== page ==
The Association of Digital Forensics, Security and Law (ADFSL)
YouTube is one of the most popular video-sharing websites on the Internet, allowing users to upload, view and share videos with other users all over the world. YouTube contains many different types of videos, from homemade sketches to instructional and educational tutorials, and therefore attracts a wide variety of users with different interests. The majority of YouTube visits are perfectly innocent, but there may be circumstances where YouTube video access is related to a digital investigation, e.g. viewing instructional videos on how to perform potentially unlawful actions or how to make unlawful articles. When a user accesses a YouTube video through their browser, certain digital artefacts relating to that video access may be left on their system in a number of different locations. However, there has been very little research published in the area of YouTube video artefacts. The paper discusses the identification of some of the artefacts that are left by the Internet Explorer web browser on a Windows system after accessing a YouTube video. The information that can be recovered from these artefacts can include the video ID, the video name and possibly a cached copy of the video itself. In addition to identifying the artefacts that are left, the paper also investigates how these artefacts can be brought together and analysed to infer specifics about the user’s interaction with the YouTube website, for example whether the video was searched for or visited as a result of a suggestion after viewing a previous video. The result of this research is a Python based prototype that will analyse a mounted disk image, automatically extract the artefacts related to YouTube visits and produce a report summarising the YouTube video accesses on a system.
1. Statistics, www.youtube.com/t/press_statistics (visited July 2011)
2. YouTube Community Guidelines, http://www.youtube.com/t/community_guidelines (visited July 2011)
3. Nikkel, B. (2006), The Role of Digital Forensics within a Corporate Organization, IBSA Conference, Vienna.
4. Shariff, S. (2008), Cyber-bullying: Issues and Solutions for the School, the Classroom and the Home. Routledge.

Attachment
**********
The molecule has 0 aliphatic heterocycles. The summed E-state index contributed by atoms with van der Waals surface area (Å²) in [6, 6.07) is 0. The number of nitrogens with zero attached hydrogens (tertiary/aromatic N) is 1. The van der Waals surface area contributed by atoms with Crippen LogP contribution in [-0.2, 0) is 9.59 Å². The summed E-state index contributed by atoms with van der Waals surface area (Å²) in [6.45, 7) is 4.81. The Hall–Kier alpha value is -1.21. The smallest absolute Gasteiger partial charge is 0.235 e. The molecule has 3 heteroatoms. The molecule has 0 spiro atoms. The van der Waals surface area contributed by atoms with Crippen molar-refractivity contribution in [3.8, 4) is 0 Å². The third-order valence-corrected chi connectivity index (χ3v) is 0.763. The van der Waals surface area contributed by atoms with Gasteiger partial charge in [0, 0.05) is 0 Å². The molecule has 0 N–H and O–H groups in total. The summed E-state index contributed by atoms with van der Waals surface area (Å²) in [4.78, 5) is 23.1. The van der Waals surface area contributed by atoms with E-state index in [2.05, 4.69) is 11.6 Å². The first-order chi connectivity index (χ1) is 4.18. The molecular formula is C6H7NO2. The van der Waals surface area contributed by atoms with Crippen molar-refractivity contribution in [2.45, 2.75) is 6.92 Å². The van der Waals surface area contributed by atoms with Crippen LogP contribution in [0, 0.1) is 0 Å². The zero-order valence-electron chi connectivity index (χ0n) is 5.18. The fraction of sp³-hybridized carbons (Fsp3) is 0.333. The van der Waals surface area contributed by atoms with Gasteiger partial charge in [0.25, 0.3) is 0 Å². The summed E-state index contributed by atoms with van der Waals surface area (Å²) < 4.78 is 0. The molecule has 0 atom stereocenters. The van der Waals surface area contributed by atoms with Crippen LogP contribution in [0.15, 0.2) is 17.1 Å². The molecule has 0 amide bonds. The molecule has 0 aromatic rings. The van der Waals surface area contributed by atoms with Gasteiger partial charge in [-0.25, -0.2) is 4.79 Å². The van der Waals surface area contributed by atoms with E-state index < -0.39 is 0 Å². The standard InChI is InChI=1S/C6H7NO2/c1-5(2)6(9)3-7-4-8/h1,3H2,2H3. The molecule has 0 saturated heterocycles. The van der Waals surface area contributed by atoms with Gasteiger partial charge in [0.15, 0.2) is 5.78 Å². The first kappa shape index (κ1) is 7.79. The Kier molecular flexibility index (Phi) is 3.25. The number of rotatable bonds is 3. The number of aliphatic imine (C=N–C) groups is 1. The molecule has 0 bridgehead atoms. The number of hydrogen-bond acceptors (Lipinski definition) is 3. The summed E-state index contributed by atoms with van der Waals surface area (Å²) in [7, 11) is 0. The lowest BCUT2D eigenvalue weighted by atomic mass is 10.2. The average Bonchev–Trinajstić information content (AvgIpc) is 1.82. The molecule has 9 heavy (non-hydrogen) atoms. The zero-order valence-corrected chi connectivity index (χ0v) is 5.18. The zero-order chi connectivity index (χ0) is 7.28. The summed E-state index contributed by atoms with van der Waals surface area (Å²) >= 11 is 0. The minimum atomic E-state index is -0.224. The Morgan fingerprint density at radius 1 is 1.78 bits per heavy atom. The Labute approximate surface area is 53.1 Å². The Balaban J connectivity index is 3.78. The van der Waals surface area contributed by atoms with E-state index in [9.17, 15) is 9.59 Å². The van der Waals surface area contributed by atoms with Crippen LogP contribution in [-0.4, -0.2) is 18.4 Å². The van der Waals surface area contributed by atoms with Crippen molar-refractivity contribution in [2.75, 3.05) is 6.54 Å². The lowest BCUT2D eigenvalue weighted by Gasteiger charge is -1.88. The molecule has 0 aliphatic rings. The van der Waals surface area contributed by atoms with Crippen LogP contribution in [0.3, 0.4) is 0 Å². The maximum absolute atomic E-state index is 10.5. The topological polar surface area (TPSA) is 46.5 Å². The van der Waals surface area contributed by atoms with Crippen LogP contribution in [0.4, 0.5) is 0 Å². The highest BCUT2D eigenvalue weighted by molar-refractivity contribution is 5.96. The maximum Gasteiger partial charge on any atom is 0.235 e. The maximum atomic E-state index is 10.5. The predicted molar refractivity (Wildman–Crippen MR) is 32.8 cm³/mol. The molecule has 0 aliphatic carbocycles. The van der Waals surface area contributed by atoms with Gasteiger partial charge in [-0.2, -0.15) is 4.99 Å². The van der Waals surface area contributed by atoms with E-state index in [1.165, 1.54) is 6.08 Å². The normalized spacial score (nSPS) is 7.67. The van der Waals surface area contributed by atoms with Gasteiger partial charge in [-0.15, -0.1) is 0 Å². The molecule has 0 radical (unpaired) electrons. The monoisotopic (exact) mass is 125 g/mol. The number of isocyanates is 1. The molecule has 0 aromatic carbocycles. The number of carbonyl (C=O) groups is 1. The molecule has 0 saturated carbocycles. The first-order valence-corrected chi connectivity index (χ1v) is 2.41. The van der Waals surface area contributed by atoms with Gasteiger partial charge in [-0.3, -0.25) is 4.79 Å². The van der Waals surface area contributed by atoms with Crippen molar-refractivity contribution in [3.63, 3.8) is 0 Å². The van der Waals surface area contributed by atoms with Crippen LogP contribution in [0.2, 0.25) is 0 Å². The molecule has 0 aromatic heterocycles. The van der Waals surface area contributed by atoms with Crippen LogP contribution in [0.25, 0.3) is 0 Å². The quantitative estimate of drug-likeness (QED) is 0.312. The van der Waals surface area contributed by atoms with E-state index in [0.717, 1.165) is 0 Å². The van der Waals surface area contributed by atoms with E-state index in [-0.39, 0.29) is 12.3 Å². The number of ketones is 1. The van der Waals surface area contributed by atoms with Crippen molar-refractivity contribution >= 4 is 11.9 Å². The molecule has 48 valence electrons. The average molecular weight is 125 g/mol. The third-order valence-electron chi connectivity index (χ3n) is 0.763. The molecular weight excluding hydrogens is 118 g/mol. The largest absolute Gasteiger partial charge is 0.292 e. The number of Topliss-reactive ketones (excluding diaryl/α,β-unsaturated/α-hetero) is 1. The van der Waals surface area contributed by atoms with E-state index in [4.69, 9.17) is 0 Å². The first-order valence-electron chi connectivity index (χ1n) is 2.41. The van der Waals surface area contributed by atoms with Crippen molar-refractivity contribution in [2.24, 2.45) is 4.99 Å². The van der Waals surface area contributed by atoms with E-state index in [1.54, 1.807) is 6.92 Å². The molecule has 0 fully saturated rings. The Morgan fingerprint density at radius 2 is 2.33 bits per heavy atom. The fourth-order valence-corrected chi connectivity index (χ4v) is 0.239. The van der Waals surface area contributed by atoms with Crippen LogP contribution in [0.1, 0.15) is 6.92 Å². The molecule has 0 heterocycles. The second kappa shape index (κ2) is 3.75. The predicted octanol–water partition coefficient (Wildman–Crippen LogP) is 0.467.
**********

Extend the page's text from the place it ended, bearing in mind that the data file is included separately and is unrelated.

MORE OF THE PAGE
5. Casey E, Digital Evidence and Computer Crime. Elsevier 2004, ISBN 0- 12-163104-4
6. Rogers, M.K. and Goldman, J. and Mislan, R. and Wedge, T. and Debrota, S. (2006) Computer forensics field triage process model, Proceedings of the Conference on Digital Forensics Security and Law
7. ACPO (2007) Good Practice Guide for Computer-Based Electronic Evidence
8. Carrier (2002) Defining Digital Forensic Examination and Analysis Tools, Digital Forensics Research Workshop II
9. Sureka et al (2010).Mining YouTube to Discover Extremist Videos, Users and Hidden Communities, Lecture Notes in Computer Science. 6458, 13- 24.
10. Adelstein F, Joyce R (2007) File Marshal: Automatic extraction of peer-topeer data, Digital Investigation. 4, 43-48.
11. Hargreaves C, & Chivers H, (2010) A Virtualisation Based Computer Forensic Research Tool. Cybercrime Forensics Education and Training Conference Canterbury, UK.
12. Norris P. (2009) The Internal Structure of the Windows Registry, MSc Thesis, Cranfield University, http://amnesia.gtisc.gatech.edu/~moyix/suzibandit.ltd.uk/MSc/
13. Jones, K. (2003) Forensic Analysis of Internet Explorer Activity Files, http://www.mcafee.com/us/resources/white-papers/foundstone/wppasco.pdf
14. Hargreaves, (2010) Establishing Context When Investigating a Suspect’s Internet Usage. Proceedings from 3rd Cybercrime Forensics Education & Training. Canterbury Christ Church University, Canterbury, UK.
Patterson, Jonathan and Hargreaves, Christopher
"Automated Identification and Reconstruction of YouTube Video Access,"
Journal of Digital Forensics, Security and Law: Vol. 7
, Article 3.
Available at: http://commons.erau.edu/jdfsl/vol7/iss2/3